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Preparing The Patio For Winter

As winter approaches, plants and tools aren’t the only things that need your attention before the snow flies. Don’t forget the appliances and furniture on your deck or patio.

One size doesn’t fit all when it comes to winterizing your deck or patio. I’m sure winterizing instructions came with your appliances and furniture. If that’s the case, follow them to the letter to protect your substantial investment. If not, let common sense dictate. Some materials can survive freezing temperatures by merely wrapping them in sheets of plastic or similar material while others should be taken inside.

Vinyl covers can be purchased for most gas or charcoal grills, if one didn’t come with the grill. Before covering it, however, you should make sure it’s clean. Clean it just as you would between uses but clean all parts of it, not just the cooking grill. Using a grill cleaning brush, remove all dirt and surface rust. Then, hold a piece of paper towel in a pair of tongs, dip it in vegetable oil and apply it to each piece. This is the same procedure used to “season” cast iron cookware. Some disassembly and reassembly may be required.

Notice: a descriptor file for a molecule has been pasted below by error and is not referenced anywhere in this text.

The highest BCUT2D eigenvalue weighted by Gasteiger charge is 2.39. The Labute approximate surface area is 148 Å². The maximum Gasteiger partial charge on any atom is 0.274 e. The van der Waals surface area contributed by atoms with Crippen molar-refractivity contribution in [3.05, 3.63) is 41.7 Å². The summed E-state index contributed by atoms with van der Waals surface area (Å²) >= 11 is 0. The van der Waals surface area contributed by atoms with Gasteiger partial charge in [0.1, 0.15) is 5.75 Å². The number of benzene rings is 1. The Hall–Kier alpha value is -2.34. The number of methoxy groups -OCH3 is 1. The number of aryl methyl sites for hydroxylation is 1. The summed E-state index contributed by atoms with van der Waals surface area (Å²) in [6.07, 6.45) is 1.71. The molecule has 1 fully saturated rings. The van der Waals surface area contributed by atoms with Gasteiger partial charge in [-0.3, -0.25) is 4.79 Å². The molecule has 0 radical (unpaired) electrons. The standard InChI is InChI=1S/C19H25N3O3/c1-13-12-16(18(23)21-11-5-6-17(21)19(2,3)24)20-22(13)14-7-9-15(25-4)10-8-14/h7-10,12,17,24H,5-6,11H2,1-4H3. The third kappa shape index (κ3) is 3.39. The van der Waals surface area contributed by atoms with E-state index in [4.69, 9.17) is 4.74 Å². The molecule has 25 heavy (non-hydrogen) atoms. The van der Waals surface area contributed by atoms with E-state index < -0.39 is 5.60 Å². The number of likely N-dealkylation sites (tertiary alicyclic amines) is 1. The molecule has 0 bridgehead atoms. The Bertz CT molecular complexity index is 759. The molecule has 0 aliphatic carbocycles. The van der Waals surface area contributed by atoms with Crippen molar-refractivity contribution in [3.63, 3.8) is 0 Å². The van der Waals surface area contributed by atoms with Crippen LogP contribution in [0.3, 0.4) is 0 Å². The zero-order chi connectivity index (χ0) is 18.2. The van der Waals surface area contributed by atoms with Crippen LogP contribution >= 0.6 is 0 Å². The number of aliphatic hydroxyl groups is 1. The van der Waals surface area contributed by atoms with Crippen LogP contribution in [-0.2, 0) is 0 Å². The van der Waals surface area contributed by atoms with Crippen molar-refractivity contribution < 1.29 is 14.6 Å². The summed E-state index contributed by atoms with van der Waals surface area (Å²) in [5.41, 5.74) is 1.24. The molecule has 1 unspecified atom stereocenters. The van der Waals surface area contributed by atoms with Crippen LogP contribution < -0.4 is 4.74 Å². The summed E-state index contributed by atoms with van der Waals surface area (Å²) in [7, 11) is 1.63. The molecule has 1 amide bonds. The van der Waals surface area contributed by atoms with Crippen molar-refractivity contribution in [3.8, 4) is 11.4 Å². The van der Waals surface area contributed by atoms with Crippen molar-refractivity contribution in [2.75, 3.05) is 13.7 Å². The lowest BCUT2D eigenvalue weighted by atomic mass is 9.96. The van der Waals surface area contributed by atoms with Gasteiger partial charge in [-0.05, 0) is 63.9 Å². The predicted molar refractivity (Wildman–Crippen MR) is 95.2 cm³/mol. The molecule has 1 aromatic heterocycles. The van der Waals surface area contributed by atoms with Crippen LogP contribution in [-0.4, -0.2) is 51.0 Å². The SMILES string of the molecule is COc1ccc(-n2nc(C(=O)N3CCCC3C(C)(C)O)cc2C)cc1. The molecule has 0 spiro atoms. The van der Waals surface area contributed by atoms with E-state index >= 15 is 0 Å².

More and more people are grilling year-round so you may need to clean and oil it each time you’re planning to leave it for a period between uses. Also check for signs of mice living in your grill before each use. If you find signs that the grill is now a rodent residence, I’d thoroughly clean the inside with bleach or the disinfectant you use in your house to sanitize against the coronavirus and other viruses.

The material dictates the winterizing requirements for patio furniture. Stuffed furniture and cushions should be taken inside. Wicker furniture also would fare better under shelter. Most metal or plastic furniture can stay outside, unless the manufacturer recommends otherwise. It’s best to position them in a way that snow can slide off large, flat surfaces. Lightweight pieces like those made of plastic, need sheltering from the wind. If your patio has a sheltered area, you can gather everything there. Covering them will provide even more protection. If you can tie rope or netting around them and secure them to a railing or some other stationary object so much the better.

Winter storage location depends on where you can find space. Your garage or shed is the ideal place, if you have the room. You can just carry the pieces to their winter home. Lacking space at home, one of the many mini storage facilities would fill the bill. Granted you will need a truck or trailer to transport them back and forth, but you only need to make two trips a year and the storage cost is minimal.

Now that you have all the hardgoods secured or stored away, all that’s left are the containerized plants but that’s a job for another day.

One comment on “Preparing The Patio For Winter

  1. There is no need to winterize for the bland winter her. We use our patios throughout the year. However, because there is no need to winterize, we tend to neglect fallen leaves, which can stain pavement and decking.

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